Within the class, Lopen Soera’s wisdom and knowledge made his subject, Dzongkha, a joy for his students. He had the most vital quality that every teacher should have: patience. I believe he has mastered this virtue almost to its perfection. In his classes he shared stories from life and with his patience he would make learning easy and fun. Within thirty-three years he had taught classes from preprimary to class twelve. His students who sat for the board exams always produced 100% pass results and he would smile humbly while mentioning his students’ success.   

Though Lopen Soera is no longer in the school, his presence is still strong because we feel him in the flowers he planted, we see him in the driftwood he artistically selected and placed in the park, and we hear him in the prayer flags that flutter in the cool afternoon breeze. He is still with us for now, though time will fade memories of him, his spirit will endure in the legacies that he has left behind.  

Saturday, October 5, 2013

The Tapori Legacy

My annual school concert kickstarted yesterday and the hi-light of the show, for me, was the tapori dance. It was absolutely entertaining and the crowd loved it. 

This morning I wondered about it and looked it up on Wiki. And this is what I found; 

Tapori literally translates into vagabond or rowdy in Hindi. Street thugs in Mumbai were perhaps the most notable taporis. Their unique style of speaking Hindi was called tapori language. They also had a unique style of dressing, which they called as tapori style. Tapori culture though resented by many is widely imitated by many as humorous or comical. It has found acceptance inBollywood films including "Rangeela", "Gol Mal", and "Chasme Buddoor".[1] They are the equivalent of gangstas in Hollywood films.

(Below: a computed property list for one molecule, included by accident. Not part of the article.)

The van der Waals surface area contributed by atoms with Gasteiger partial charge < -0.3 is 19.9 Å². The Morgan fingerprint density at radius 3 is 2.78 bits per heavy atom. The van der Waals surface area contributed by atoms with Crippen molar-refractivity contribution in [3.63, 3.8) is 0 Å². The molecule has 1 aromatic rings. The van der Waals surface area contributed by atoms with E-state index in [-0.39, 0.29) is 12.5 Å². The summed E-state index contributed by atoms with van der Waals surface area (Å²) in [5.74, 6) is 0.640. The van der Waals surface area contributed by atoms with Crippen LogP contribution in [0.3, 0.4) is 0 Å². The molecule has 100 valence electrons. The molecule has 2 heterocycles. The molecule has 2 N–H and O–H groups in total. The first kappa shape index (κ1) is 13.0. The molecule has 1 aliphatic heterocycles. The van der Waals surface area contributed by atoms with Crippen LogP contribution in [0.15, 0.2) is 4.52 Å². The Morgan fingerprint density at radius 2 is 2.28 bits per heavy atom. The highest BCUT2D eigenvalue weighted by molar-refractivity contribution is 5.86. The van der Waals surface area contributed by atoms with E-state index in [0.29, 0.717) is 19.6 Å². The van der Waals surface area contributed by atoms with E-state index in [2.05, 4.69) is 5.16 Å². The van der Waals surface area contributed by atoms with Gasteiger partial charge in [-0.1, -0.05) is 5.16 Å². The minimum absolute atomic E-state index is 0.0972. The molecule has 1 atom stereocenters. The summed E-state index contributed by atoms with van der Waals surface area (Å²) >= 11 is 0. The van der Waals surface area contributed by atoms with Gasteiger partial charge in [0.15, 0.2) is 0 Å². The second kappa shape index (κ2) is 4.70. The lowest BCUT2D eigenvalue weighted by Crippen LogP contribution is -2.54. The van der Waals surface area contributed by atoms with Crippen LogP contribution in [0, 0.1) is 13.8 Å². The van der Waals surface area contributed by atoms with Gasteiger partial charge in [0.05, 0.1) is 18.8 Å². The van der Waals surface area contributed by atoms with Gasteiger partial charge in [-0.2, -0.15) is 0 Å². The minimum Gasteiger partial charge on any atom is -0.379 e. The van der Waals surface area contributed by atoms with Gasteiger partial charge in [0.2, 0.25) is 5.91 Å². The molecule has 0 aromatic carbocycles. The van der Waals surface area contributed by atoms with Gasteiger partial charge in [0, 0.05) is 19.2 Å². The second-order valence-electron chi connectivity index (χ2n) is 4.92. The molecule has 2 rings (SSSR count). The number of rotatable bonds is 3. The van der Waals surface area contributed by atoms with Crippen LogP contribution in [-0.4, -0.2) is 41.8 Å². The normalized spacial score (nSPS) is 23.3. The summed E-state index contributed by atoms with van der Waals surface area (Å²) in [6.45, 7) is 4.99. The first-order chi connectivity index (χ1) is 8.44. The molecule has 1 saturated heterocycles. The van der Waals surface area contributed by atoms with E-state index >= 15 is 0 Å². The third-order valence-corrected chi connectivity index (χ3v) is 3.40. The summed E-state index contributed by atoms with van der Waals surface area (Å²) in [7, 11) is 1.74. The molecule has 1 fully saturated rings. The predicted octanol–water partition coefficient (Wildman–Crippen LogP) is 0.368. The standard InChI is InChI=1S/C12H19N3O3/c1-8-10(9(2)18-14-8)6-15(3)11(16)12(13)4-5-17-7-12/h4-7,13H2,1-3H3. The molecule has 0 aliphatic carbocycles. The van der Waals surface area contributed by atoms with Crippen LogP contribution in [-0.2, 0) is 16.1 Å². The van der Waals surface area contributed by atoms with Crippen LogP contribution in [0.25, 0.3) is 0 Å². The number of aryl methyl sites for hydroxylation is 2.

The tapori dance is very fast and it has a Tollywood (South Indian) flair to it. 

The taporis spice up the annual concert at my school and it looks as though they are going to stay for a long time. Two years ago a boy named Palden came to study in class eleven. He was a joy on the stage and he would dance as if he was the most handsome boy in the hall. Every muscle in his body exhibited passion as they swayed and flexed with the tempo of the music. In a dance your face has to equally do the job your other body parts are doing and Pelden knew that very well. The gleeful mischievous facial expressions on his face were...(as somebody put) mind-blowing. The hall would come alive with his rowdy group and it was hard not to tap your feet. 

Before he left, Palden passed on the tapori torch to another boy called Nono Jimmy, who is presently in class eleven. From what I gathered, it sounded bit exaggerated and dramatic too but I was very much moved by what I heard. I felt it like a tragic powerful scene from a movie, where the father before dying tells his son to carry on his legacy. He had said that the faith of tapori lies in Nono's hands. He had clenched his fist and told Nono that he should keep tapori alive and kicking for all times to come at Punakha HSS. 

Nono and his new recruits performed last night and it was again...MIND-BLOWING. 

Picture courtesy: 
A video would have been good but my internet sped doesn't allow it.